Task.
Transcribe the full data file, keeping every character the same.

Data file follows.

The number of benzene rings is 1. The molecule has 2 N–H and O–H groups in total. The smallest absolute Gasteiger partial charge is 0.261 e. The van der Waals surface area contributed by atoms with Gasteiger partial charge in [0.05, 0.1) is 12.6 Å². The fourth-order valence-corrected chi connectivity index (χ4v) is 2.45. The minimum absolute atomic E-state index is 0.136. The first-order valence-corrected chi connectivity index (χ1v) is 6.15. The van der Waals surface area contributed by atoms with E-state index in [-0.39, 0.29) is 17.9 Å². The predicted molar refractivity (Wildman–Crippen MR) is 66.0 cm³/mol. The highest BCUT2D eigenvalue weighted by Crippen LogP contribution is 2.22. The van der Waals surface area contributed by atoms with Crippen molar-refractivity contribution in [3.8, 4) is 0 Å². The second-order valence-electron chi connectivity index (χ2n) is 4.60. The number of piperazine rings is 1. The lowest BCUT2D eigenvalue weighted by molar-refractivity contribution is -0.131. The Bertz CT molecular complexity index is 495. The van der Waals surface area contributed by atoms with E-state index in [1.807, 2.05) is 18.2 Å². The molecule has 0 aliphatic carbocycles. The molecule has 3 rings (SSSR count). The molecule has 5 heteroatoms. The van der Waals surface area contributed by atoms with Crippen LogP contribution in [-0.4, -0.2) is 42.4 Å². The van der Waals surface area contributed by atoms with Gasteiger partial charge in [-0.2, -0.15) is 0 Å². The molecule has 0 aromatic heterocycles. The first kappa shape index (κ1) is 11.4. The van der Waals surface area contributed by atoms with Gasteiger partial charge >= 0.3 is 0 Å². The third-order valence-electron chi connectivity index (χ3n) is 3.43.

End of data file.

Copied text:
The number of benzene rings is 1. The molecule has 2 N–H and O–H groups in total. The smallest absolute Gasteiger partial charge is 0.261 e. The van der Waals surface area contributed by atoms with Gasteiger partial charge in [0.05, 0.1) is 12.6 Å². The fourth-order valence-corrected chi connectivity index (χ4v) is 2.45. The minimum absolute atomic E-state index is 0.136. The first-order valence-corrected chi connectivity index (χ1v) is 6.15. The van der Waals surface area contributed by atoms with E-state index in [-0.39, 0.29) is 17.9 Å². The predicted molar refractivity (Wildman–Crippen MR) is 66.0 cm³/mol. The highest BCUT2D eigenvalue weighted by Crippen LogP contribution is 2.22. The van der Waals surface area contributed by atoms with Crippen molar-refractivity contribution in [3.8, 4) is 0 Å². The second-order valence-electron chi connectivity index (χ2n) is 4.60. The number of piperazine rings is 1. The lowest BCUT2D eigenvalue weighted by molar-refractivity contribution is -0.131. The Bertz CT molecular complexity index is 495. The van der Waals surface area contributed by atoms with E-state index in [1.807, 2.05) is 18.2 Å². The molecule has 0 aliphatic carbocycles. The molecule has 3 rings (SSSR count). The molecule has 5 heteroatoms. The van der Waals surface area contributed by atoms with Crippen LogP contribution in [-0.4, -0.2) is 42.4 Å². The van der Waals surface area contributed by atoms with Gasteiger partial charge in [-0.2, -0.15) is 0 Å². The molecule has 0 aromatic heterocycles. The first kappa shape index (κ1) is 11.4. The van der Waals surface area contributed by atoms with Gasteiger partial charge >= 0.3 is 0 Å². The third-order valence-electron chi connectivity index (χ3n) is 3.43.